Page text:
Middle had failed to meet requirements, but former benchmarks have been scrapped

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MIDDLE TOWNSHIP – Student performance on standardized testing will be measured differently this school year.

Under the No Child Left Behind Act, schools have been measured each year on adequately yearly progress, according to the state Department of Education website.

Districts had to meet certain benchmarks, and by 2014, all students had to be at least proficient in math and language arts.

That and other mandates as part of the law are no more. Earlier this year, the federal government granted a waiver to New Jersey and others states from No Child Left Behind Act requirements.

Lyn Langford, director of curriculum and instruction at Middle Township, said adequately yearly progress “is being done away with.” The measurement will not be used this school year and beyond.

Instead, this school year the state Department of Education will measure schools and districts on new annual measurable achievement objectives. That will look at areas of need for the school and subgroups, like special education students, and the development of improvement plans, according to information from the state Department of Education.

The goal is for the achievement gap to be closed in six years, according to information from the state Department of Education.

Middle Township’s high school, middle school and elementary school No. 2 did not make adequately yearly progress for the 2010-11 school year, according to the state Department of Education. In 2009-10, the high school and middle school didn’t meet adequately yearly progress, either.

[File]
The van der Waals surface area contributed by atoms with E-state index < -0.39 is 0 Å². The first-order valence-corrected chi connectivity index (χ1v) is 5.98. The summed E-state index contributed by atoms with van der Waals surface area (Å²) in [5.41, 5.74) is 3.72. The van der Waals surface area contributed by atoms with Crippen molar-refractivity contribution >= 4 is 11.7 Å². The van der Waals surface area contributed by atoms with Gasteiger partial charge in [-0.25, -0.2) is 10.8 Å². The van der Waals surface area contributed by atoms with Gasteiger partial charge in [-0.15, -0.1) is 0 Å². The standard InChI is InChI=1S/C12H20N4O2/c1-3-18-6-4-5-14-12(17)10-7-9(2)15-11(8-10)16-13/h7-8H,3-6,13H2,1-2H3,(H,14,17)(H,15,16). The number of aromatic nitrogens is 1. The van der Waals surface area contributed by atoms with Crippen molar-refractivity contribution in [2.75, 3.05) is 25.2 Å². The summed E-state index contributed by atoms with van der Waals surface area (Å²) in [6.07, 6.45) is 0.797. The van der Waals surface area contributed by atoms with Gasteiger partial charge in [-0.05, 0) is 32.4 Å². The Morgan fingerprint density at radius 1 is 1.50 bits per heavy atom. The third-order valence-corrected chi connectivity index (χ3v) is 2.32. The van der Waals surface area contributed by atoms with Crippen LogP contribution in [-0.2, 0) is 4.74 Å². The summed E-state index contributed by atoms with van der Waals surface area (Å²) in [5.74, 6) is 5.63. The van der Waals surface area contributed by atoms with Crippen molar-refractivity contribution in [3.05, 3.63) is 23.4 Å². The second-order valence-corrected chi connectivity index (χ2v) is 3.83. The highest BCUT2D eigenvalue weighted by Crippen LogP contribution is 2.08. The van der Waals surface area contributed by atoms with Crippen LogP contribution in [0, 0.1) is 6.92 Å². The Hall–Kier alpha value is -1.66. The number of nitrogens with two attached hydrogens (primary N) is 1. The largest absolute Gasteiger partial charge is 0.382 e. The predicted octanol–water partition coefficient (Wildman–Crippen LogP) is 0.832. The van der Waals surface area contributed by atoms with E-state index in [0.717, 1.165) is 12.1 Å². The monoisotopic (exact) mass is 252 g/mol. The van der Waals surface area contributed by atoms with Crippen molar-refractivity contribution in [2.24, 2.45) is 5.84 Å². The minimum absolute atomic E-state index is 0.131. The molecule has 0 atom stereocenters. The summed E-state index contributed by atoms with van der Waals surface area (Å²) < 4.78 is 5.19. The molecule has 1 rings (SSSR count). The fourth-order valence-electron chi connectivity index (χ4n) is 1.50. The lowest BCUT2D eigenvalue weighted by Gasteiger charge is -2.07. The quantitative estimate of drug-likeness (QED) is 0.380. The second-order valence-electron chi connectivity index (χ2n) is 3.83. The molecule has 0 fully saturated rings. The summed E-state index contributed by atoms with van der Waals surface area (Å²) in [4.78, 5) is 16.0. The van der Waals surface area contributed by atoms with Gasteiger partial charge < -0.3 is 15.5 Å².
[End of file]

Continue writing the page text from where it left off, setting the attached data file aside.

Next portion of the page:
Several steps were taken if a school continued to fail in making adequately yearly progress. That included an early warning status for the first year and creating a restructuring plan for missing five consecutive years, which could include replacing all or most of the school staff.

The No Child Left Behind law was signed by President George W. Bush in 2002.

Beginning in the 2014-15 school year, students in elementary school, middle school and high school will take the Partnership for Assessment of Readiness for College and Careers. The assessments will cover math and language arts and will be given at the end of courses.

Middle school and elementary school students currently take the New Jersey Assessment of Skills and Knowledge, and the high school students are administered the High School Proficiency Assessment.


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